Road car buying guide: Dodge Viper RT/10

While trying to reinvent the Cobra, Dodge created its own super-snake

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Early cars were rather raw, but the GTS hard top was a big improvement

In many ways, the Dodge Viper was a gamble. It was way ahead of its time on the styling front, sacrificing comfort and usability for pure performance, and it took a brave soul to get the best from one without putting it through a hedge.

It’s fair to say that the first-generation Viper earned itself a reputation for being rather dangerous. Vipers were tricky to drive for the inexperienced, and many early cars were crashed in some way or another. It sounds like a marketing catastrophe, but it only made the Viper more revered: you had to be a real driver to handle one. Nothing turned heads like a Viper, with its machine-gun V10 and striking lines that drew inspiration from another super snake – the Shelby Cobra.

The Viper and the Cobra are intrinsically linked, and you can see the resemblance: side-mounted exhausts, gorgeous curves and swept-up tail, evoking the Daytona Coupé. The link was Carroll Shelby. Back in the late 1980s, Dodge had managed to shake off much of its sporting image. Remember the iconic 1960s Charger? It was now fatter, and distinctly more European. And that was the sporting choice, alongside hum-drum Colts and Conquests.

Profits were falling, and Dodge was in trouble. It was during the ’80s that Chrysler’s operations director Bob Lutz decided to recreate a legend. He wanted an all-new, all-American sports car that revived the Cobra spirit. Lightweight, curvaceous, extreme and with a whacking great engine up front.

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Tom Gale styled the Viper and paid tribute to the Cobra spirit

Chrysler boss Lee Iacocca wasn’t keen on gambling development budget on Lutz’s vision, so Lutz recruited Shelby to talk Iacocca round. He agreed to let them design a concept to be shown at the 1989 Detroit motor show, and when the media clapped eyes on the stunning wide-stance, open-topped, rocket- red bodywork designed by Tom Gale, it created such a commotion that Iacocca relented and ordered a team to make it a reality.

Two years later the first pre-production Viper RT/10 was shown in public, but not where you may expect. It rumbled out of the pits at Indianapolis Motor Speedway to act as the pace car for the 1991 Indianapolis 500, with none other than Shelby at the wheel.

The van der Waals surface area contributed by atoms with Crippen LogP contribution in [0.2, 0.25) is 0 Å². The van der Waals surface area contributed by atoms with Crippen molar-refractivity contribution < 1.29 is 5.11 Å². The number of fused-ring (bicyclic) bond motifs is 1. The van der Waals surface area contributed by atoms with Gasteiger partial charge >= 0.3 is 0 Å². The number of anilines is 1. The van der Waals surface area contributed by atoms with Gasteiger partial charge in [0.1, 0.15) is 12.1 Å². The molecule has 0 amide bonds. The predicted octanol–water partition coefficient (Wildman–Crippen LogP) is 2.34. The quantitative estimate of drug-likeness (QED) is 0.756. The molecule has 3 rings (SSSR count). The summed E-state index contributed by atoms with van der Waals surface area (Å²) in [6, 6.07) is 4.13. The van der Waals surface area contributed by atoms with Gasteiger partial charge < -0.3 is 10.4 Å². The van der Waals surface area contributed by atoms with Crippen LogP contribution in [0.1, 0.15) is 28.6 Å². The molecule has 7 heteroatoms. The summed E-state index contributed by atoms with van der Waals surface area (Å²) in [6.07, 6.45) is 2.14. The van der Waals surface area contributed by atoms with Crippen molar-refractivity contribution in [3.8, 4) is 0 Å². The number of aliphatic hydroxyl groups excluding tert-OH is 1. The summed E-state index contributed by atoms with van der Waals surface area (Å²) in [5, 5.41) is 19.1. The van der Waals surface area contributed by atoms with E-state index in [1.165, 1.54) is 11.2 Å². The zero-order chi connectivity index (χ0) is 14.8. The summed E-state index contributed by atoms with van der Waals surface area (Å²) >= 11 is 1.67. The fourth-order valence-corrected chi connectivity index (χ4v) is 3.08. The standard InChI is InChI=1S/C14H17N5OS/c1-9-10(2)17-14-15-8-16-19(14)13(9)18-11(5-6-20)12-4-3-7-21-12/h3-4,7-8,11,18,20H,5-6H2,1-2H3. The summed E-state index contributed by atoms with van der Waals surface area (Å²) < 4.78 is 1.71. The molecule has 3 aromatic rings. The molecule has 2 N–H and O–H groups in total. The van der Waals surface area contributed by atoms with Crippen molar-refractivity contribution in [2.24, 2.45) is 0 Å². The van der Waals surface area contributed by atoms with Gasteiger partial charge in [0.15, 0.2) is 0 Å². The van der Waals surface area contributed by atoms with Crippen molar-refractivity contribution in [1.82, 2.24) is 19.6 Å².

The first customer cars were delivered in 1992, and proved raw with its lightweight plastic body, questionable shut lines, very plastic interior, a rag-top and wobbly plastic windows. You didn’t get luxury for $50,000. But you did get a sledgehammer of an engine.

Dodge wanted to use a naturally aspirated 8-litre V10 from a RAM truck but realised the heavyweight cast-iron block just wouldn’t work. So it turned to then-Chrysler brand Lamborghini, sending a development team headed by chief power engineer Dick Winkles to Italy, where a lighter aluminium block was made.

The result was 395bhp sent to the rear wheels through a six-speed manual gearbox. No ABS, stability control or traction control. Just a direct throttle and the driver’s wits to control it. Weighing just 1487kg, the Viper could reach 60mph in 4.6sec in the right hands. Chrysler’s health and safety chaps also had fun littering it with warning signs.

Perhaps the biggest development came in 1996 when the more usable GTS hard-top coupé arrived, with its double-bubble roof, rear exhaust outlets, 444bhp and, thankfully, airbags.

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Viper was an instant hit at Le Mans, winning its class in 1998

The more stable GTS proved itself in racing. The GTS-R made its debut at Le Mans in 1998 and finished first and second in the GT2 class. In 1999 the Vipers trounced Porsche, filling the top six in the GTS class.

Viper production spanned 25 years, and five different generations, topping out with the SRT Viper in 2017, its V10 now at 8.4-litres and 640bhp, as one of the best-loved modern American sports cars went out with a bang.

Dodge Viper RT/10

Price new $50,000
Price now £30,000-£40,000
Engine 8-litre V10, naturally aspirated
Power 395bhp
0-62mph 4.6sec
Top speed 165mph
Rivals Ferrari Testarossa, Chevrolet Corvette
Verdict Still one of the most striking and menacing cars on the road

Market view

Becoming a classic, but it’s a tricky UK market

The centre of the Viper market is unsurprisingly in the US. In 2020, chassis no001, Lee Iacocca’s personal RT/10, came to auction with 6500 miles on the clock and achieved a price of £227,610 – a sign that the Viper is well on the way to becoming a modern classic.

In more normal circles, a second-generation GTS, chassis no010, with only 2500 miles on the clock sold for £52,000 in May this year, which would probably be in line with the UK market trends, as well as the provenance, condition and mileage considerations.

In recent years, approximately half of the vehicles that come to auction in the UK have sold.

In 2015, a 2002 GTS sold for just under £38,000, and in 2016 a 1997 GTS sold for £32,000.

A 2001 GTS that came to auction in March with an estimate of £40,000-£50,000 was unable to find a buyer.

For a run of the mill Viper example in the UK, £40,000 seems to be a difficult ceiling to break, based on auction results.

This could be due to the nature of the car – outside America, a Viper has what could be considered a niche audience, and the lack of liquidity is likely priced in, to a degree.

Robert Johnson, Classic and Sports Finance

Target Deal

Dodge Viper RT/10 – £30,000 – £40,000